Over the last four years, the world’s most popular social network has seen its fair share of scandals and difficulties, but none has hit as hard as the ongoing “Stop the Hate for Profit” campaign mounted by companies such as Coca-Cola, The North Face, the Ford Motor Company, REI, Unilever, and about 420 others as of June 30. What these brands want is clear: They do not want to advertise on a network where hate speech and extremist content are freely published.
The ball dropped for Facebook in mid-June, when the NAACP and the Anti-Defamation League spotted worrisome content posted by counter-protesters opposed to the global George Floyd movement against police brutality and racial injustice. Other civil rights groups got involved and urged major brands to reconsider their advertising on Facebook. It did not take long for Prince Harry and Meghan Markle to get involved by contacting powerful connections in their respective black books and adding more momentum to the situation.
In the beginning, Facebook co-founder and CEO Mark Zuckerberg was relentless; he did not wish to back down on the basis of free speech. Once Wall Street investors noticed the scandal, they responded in the best way they know, which is by dumping shares of the company. Facebook’s market capitalization dropped by about $70 billion, of which $6 billion represents stocks owned by Zuckerberg. It was then that executives began to address the concerns of advertisers. Facebook has even agreed to being audited by third-party evaluators for the purpose of finding the best ways to detect and suppress free speech.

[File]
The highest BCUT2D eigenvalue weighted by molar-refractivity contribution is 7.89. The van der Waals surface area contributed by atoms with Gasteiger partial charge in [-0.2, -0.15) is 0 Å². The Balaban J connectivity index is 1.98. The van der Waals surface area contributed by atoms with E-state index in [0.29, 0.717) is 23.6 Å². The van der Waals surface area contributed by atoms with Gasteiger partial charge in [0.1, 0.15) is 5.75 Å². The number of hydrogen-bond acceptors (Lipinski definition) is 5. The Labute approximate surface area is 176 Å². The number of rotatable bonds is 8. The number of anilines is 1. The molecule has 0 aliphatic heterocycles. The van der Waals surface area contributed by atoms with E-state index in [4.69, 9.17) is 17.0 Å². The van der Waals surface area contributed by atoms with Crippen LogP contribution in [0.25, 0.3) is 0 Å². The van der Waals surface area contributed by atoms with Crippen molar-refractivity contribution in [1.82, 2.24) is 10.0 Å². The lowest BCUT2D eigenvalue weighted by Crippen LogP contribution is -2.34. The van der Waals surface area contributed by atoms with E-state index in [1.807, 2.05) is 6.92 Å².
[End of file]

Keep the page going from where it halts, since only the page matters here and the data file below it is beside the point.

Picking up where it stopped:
You can see the advertisers that have joined the boycott by looking at this Google spreadsheet. A back of a napkin calculation suggests that their collective advertising brings Facebook about $5 billion each year, a drop in the bucket when you consider the $70 billion that the company rakes in on annual basis because most revenue is derived from small business advertising. Upon closer inspection of the spreadsheet, we see names such as WingStop and Mellow Monkey Decor; there are even Etsy shops supporting the boycott, which means that it has wings.
Zuckerberg may have a point when he talks about Facebook being a platform that supports free speech in its purest form, but allowing the malaise of racial intolerance and bigotry is pushing things too far. Let’s not forget that Facebook has already faced scandals related to toxic propaganda, misinformation, and election interference. As a company that relies on advertising for about 80% of profitable revenue, Facebook cannot afford to let this boycott continue for very long.